Monday, December 13, 2010

The big chains are just posturing over GST threshold

As published in the Opinion section of the Sydney Morning Herald last Thursday:

The recent posturing by Myer chief executive Bernie Brookes and Harvey Norman chairman Gerry Harvey about opening online stores based in China to get around the $1000 GST import threshold is a blatant attempt to continue to limit competition in Australian retail.

It's abundantly clear that they won't act on their statements, because if they do, they'll be giving away their two big advantages over foreign retailers — cheap and fast shipping. The costs they'll face in shipping products individually from China will, in most cases, more than outweigh the saving in GST, and the longer delivery time will lower their sales.

What's more, given the terrible state of their existing online offerings, it's hard to imagine how either company could have an internationally competitive online retail offer available by early next year, as Brookes and Harvey have suggested.

They won't open online stores based in China. Their statements are designed to pressure the federal government into lowering the GST import threshold.

But doing so would be terrible for Australian consumers and taxpayers. The reason for the $1000 threshold is that the cost of administering GST on imports worth less than that outweighs the revenue the government would earn. Lowering the threshold would be a net cost to Australian taxpayers.

It would also mean Australian consumers would have to pay more for goods purchased overseas. The additional bureaucracy could also mean delays in Australian consumers receiving their goods. Nobody wins, except Australian retailers, and even their wins would be small.

Australian consumers aren't shopping overseas because they're saving 10 per cent by not paying GST. Recent research conducted by The Leading Edge for PayPal shows that the main reason consumers are shopping from overseas websites is to gain access to goods and services that are not available in Australia (32 per cent), with a much smaller group saying price is the main issue (19 per cent). A 10 per cent rise in prices for goods purchased from foreign online retailers isn't going to have a significant impact on the number of people purchasing goods from Australian retailers.

The real problem is that this is the first time the big Australian retailers have faced any significant competition. Their historical lack of innovation is being exposed now that consumers can conveniently shop for almost any item overseas.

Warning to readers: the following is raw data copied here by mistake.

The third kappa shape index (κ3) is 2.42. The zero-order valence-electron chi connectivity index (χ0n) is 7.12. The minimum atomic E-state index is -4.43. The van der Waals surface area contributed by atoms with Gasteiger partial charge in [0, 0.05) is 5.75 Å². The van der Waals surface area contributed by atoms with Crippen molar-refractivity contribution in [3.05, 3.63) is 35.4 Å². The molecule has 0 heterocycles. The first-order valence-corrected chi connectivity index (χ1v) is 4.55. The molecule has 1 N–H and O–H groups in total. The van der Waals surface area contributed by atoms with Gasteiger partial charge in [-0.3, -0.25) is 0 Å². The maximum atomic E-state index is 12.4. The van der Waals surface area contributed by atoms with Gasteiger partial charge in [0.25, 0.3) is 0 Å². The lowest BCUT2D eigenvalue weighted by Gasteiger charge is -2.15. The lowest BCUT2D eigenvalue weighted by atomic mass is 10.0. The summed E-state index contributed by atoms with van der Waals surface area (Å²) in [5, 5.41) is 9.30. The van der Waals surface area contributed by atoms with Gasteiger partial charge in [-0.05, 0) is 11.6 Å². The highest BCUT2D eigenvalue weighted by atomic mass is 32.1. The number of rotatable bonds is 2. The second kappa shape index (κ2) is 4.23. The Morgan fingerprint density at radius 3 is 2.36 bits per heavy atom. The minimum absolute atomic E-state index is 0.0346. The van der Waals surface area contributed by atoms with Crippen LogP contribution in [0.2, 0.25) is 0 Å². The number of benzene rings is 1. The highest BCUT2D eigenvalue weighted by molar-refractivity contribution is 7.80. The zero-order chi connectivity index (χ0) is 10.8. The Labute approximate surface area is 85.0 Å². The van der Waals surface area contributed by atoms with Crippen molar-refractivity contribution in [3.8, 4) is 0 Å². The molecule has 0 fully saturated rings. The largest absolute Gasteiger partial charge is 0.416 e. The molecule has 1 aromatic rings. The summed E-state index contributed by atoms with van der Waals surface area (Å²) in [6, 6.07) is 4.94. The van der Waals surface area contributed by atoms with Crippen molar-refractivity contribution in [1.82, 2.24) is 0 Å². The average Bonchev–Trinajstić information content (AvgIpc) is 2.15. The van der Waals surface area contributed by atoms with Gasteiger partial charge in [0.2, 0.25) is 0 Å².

The online retail offerings from the likes of Myer and Harvey Norman are abysmal compared with their US and European counterparts. The problem stems from the fact that until now, there has been limited competition in the Australian retail market. We have two major grocery chains, two major department store chains and, while there is a bit more competition in electrical goods, there are a limited number of high quality store locations available and Harvey Norman has most of those tied up.

Compare this with the US and Britain, where there are five or more significant retailers in each of these categories. Competition fosters innovation; for too long the lack of competition in the Australian retail market has left consumers with a sub-par retail experience.

If the large Australian retailers want to encourage consumers to spend domestically, they need to step up to the plate and focus on improving their offerings, rather than posturing in the media about lowing tax thresholds at the expense of taxpayers and consumers.

Rather than keeping their blinkers on and focusing on the Australian market, Myer and Harvey Norman should be looking at the opportunities online retail is opening up for them to sell to consumers overseas. If the federal government caves in to their pressure, Australia will continue to be left with a lacklustre, internationally uncompetitive retail industry.

Michael Fox is a co-founder of online custom women's shoe site He blogs about online retail at

It wasn't in the published article but I should add that despite shipping our shoes directly from China we haven't attempted to structure our business to avoid charging Australian customers GST. We charge GST and remit that to the Australian government.

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